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Congressman Al Lawson

Representing the 5th District of Florida

Rep. Lawson, Senator Gillibrand Bill would Reduce Hunger & Poverty among Nation’s Seniors and Disabled

September 26, 2017
Press Release

WASHINGTON - U.S. Rep. Al Lawson (FL-5) and Senator Kirsten Gillibrand (D-NY) introduced the SNAP Standard Medical Expense Deduction Act of 2017, which will offer seniors a standard deduction for medical expenses when applying for Supplemental Nutrition Assistance Program (SNAP) benefits. The bill would increase food assistance benefits for seniors by $7-$69 a month, and require federal agencies that administer anti-poverty programs for the elderly and disabled to report to Congress on their best practices.

“This bill will provide our elders and grandparents an added benefit that will allow them to keep up with rising healthcare costs without having to worry about buying food,” said Rep. Lawson. “Millions of our seniors face strained budgets and, at times, disability. This legislation eases the burden on seniors and ensures that they are not faced with the difficult decision of choosing between buying food and medicine.”

“I care deeply about making sure that all Americans, particularly our seniors, and our most vulnerable, have access to food,” said Lawson, who serves on the House Agriculture Committee Subcommittee on Nutrition.

Nationwide there are over 45 million low-income Americans receiving SNAP benefits each month, and 30 percent of these households include a senior or disabled member. Despite this great need, this population is much less likely to participate in SNAP than other groups, with only 42 percent of eligible seniors receiving SNAP benefits, compared to 83 percent of all households.

“The SNAP Standard Medical Expense Deduction Act will make it easier for low-income seniors and disabled individuals with high out-of-pocket medical expenses to purchase food for themselves and their families,” said Senator Gillibrand. “We must help lift the burden of these expenses to ensure our most vulnerable elderly and disabled are able to live with dignity and without fear of having to pick between their medical needs and purchasing food. I will continue to fight in the Senate for this legislation that will help New Yorkers thrive.”

“When older Americans can’t afford to purchase adequate nutritious food, their health declines, leaving them vulnerable to chronic diseases, the loss of independence, and expensive medical interventions,” said Lura Barber, Director of Hunger Initiatives, National Council on Aging. “The Standard Medical Expense Deduction for SNAP helps solve that problem by making it easier for seniors to qualify for a higher benefit by using their out-of-pocket medical expenses – which average $4,700 annually for Medicare beneficiaries according to Kaiser Family Foundation. We can all agree that no one deserves to go hungry, and the Standard Medical Expense Deduction will help ensure that more seniors are able to put food on the table every day.”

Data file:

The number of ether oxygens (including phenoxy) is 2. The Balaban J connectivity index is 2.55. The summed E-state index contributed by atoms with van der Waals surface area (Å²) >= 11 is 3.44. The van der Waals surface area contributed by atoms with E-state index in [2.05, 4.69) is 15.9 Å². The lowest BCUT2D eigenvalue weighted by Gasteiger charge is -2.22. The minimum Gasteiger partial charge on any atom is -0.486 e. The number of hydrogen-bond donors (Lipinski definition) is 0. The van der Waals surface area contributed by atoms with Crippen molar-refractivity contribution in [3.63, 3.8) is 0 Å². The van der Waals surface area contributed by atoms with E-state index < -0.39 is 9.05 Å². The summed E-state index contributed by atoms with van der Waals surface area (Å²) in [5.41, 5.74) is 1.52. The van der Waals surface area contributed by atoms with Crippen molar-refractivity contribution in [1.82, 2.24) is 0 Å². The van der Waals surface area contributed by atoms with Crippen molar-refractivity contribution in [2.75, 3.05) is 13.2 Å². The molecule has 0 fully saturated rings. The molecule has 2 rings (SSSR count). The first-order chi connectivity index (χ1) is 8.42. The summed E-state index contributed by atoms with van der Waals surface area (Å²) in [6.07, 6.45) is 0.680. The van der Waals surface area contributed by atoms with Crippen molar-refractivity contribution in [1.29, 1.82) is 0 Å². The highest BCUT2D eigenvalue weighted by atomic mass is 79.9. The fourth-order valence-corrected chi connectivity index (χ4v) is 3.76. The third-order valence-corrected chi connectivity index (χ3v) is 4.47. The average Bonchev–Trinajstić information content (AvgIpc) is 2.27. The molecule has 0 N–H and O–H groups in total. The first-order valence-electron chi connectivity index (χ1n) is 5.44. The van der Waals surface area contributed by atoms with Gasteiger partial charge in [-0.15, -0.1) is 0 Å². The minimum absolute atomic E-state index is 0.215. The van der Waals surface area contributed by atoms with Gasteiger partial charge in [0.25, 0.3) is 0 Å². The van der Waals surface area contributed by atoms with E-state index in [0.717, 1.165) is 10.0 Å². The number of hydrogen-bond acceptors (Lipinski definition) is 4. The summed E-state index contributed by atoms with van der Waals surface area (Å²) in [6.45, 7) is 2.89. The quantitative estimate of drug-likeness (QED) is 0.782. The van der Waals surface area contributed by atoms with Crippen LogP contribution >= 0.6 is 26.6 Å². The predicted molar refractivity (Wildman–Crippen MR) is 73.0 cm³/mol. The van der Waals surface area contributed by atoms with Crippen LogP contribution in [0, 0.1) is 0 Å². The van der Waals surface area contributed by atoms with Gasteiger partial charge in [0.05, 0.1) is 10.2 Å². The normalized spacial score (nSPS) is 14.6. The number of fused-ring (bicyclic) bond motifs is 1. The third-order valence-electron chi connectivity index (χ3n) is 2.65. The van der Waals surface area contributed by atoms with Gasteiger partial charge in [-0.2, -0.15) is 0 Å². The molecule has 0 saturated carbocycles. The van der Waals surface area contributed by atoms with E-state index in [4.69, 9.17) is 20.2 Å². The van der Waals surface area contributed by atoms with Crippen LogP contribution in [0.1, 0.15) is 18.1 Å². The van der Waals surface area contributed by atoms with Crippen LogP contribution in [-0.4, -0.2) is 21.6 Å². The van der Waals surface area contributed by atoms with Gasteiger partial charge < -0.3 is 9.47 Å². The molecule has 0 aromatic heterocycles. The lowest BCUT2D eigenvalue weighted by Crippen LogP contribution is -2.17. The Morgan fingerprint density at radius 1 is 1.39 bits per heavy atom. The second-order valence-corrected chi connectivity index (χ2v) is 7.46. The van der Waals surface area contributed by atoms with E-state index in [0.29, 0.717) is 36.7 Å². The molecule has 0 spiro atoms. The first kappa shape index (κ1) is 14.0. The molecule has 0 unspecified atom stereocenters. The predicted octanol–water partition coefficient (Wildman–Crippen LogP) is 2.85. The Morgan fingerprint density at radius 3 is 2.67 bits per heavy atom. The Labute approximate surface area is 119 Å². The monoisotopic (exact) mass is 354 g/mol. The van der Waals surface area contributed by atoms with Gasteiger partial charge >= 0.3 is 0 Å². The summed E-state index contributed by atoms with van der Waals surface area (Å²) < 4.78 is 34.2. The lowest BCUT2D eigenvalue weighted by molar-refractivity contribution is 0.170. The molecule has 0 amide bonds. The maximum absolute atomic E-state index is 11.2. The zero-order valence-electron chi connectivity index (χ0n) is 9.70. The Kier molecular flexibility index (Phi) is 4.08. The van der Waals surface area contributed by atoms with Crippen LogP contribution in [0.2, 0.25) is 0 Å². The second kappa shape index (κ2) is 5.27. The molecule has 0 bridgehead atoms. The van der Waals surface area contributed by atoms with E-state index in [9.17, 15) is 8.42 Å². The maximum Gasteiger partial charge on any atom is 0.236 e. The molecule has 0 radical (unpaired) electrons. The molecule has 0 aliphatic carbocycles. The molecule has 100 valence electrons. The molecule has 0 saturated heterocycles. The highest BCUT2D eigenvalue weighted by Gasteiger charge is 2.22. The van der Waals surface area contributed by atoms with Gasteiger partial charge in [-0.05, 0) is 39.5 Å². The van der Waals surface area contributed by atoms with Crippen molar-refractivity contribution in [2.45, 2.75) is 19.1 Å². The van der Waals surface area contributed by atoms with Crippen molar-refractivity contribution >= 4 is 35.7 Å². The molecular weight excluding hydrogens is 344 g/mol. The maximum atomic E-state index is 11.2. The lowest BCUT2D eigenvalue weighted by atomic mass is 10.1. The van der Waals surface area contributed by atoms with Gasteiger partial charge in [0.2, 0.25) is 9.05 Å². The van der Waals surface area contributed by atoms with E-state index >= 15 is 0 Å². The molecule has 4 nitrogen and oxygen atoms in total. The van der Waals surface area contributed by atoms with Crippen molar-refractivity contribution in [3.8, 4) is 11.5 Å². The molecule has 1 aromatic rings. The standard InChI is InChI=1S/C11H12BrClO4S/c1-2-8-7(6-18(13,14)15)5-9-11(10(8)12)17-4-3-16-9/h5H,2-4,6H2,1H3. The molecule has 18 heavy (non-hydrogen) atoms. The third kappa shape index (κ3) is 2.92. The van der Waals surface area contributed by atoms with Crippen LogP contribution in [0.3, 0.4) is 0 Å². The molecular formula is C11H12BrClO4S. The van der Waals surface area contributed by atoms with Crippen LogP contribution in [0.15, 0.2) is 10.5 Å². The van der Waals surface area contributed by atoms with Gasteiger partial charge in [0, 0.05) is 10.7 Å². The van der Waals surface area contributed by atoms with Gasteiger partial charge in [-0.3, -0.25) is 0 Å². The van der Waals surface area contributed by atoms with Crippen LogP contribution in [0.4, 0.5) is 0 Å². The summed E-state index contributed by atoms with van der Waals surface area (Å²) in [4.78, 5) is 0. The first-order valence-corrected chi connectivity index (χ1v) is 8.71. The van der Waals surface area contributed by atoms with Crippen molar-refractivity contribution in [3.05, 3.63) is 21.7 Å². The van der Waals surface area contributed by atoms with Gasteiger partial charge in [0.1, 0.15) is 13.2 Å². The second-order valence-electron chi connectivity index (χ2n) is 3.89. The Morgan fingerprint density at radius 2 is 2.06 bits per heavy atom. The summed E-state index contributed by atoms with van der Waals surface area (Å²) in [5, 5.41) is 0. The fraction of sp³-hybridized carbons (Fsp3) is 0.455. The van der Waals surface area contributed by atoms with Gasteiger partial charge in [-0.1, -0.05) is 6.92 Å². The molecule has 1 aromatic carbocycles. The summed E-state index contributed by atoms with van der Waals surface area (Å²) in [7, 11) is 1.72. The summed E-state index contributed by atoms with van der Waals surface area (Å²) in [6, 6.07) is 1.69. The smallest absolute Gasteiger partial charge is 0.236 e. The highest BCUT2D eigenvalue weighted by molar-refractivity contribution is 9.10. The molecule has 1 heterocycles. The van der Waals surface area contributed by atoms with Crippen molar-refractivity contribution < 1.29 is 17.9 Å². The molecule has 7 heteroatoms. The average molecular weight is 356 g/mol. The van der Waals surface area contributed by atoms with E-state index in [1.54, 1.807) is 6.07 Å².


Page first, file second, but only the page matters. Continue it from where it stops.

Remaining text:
SNAP provides over 8 million low-income seniors and individuals with disabilities with benefits that they can use to purchase food. Many of these individuals have high out-of-pocket medical expenses that are not reimbursed by Medicare, Medicaid, or other insurance, making it difficult for many seniors and disabled individuals to purchase healthy food and maintain a healthy diet. While the SNAP program allows these individuals to deduct their uncovered medical expenses from their income to calculate monthly SNAP benefits, nationwide only about 12 percent of households with an eligible senior or disabled individual utilize the deduction each year.

This bill is part of a broader initiative that Rep. Lawson has launched called the “Let’s Feed America” campaign to help curb hunger and food insecurity in North Florida and throughout the country.

In Florida’s 5th congressional district the poverty rate for senior citizens is just under 11 percent, one of the highest of any congressional district in the state of Florida. The family poverty rate in the 5th district is 15.8 percent, the second highest in the state. Just over 40 percent of Florida’s elderly population is disabled.